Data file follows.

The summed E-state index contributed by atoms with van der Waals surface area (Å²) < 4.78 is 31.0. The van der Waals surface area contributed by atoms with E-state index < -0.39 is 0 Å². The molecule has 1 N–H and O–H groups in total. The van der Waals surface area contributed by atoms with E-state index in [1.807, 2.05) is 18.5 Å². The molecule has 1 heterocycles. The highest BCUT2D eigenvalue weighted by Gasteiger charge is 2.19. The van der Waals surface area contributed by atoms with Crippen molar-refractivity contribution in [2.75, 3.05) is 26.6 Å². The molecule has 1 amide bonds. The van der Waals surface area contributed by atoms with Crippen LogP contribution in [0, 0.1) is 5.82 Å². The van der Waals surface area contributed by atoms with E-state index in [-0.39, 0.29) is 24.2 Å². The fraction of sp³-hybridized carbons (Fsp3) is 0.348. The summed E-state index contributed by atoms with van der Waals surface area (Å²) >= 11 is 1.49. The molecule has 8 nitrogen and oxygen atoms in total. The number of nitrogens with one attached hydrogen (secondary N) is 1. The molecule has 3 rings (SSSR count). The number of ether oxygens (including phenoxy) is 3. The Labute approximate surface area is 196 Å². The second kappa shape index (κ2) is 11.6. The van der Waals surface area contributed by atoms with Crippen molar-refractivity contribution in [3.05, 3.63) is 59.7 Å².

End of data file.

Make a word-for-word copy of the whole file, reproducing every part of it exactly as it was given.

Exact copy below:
The summed E-state index contributed by atoms with van der Waals surface area (Å²) < 4.78 is 31.0. The van der Waals surface area contributed by atoms with E-state index < -0.39 is 0 Å². The molecule has 1 N–H and O–H groups in total. The van der Waals surface area contributed by atoms with E-state index in [1.807, 2.05) is 18.5 Å². The molecule has 1 heterocycles. The highest BCUT2D eigenvalue weighted by Gasteiger charge is 2.19. The van der Waals surface area contributed by atoms with Crippen molar-refractivity contribution in [2.75, 3.05) is 26.6 Å². The molecule has 1 amide bonds. The van der Waals surface area contributed by atoms with Crippen LogP contribution in [0, 0.1) is 5.82 Å². The van der Waals surface area contributed by atoms with E-state index in [-0.39, 0.29) is 24.2 Å². The fraction of sp³-hybridized carbons (Fsp3) is 0.348. The summed E-state index contributed by atoms with van der Waals surface area (Å²) >= 11 is 1.49. The molecule has 8 nitrogen and oxygen atoms in total. The number of nitrogens with one attached hydrogen (secondary N) is 1. The molecule has 3 rings (SSSR count). The number of ether oxygens (including phenoxy) is 3. The Labute approximate surface area is 196 Å². The second kappa shape index (κ2) is 11.6. The van der Waals surface area contributed by atoms with Crippen molar-refractivity contribution in [3.05, 3.63) is 59.7 Å².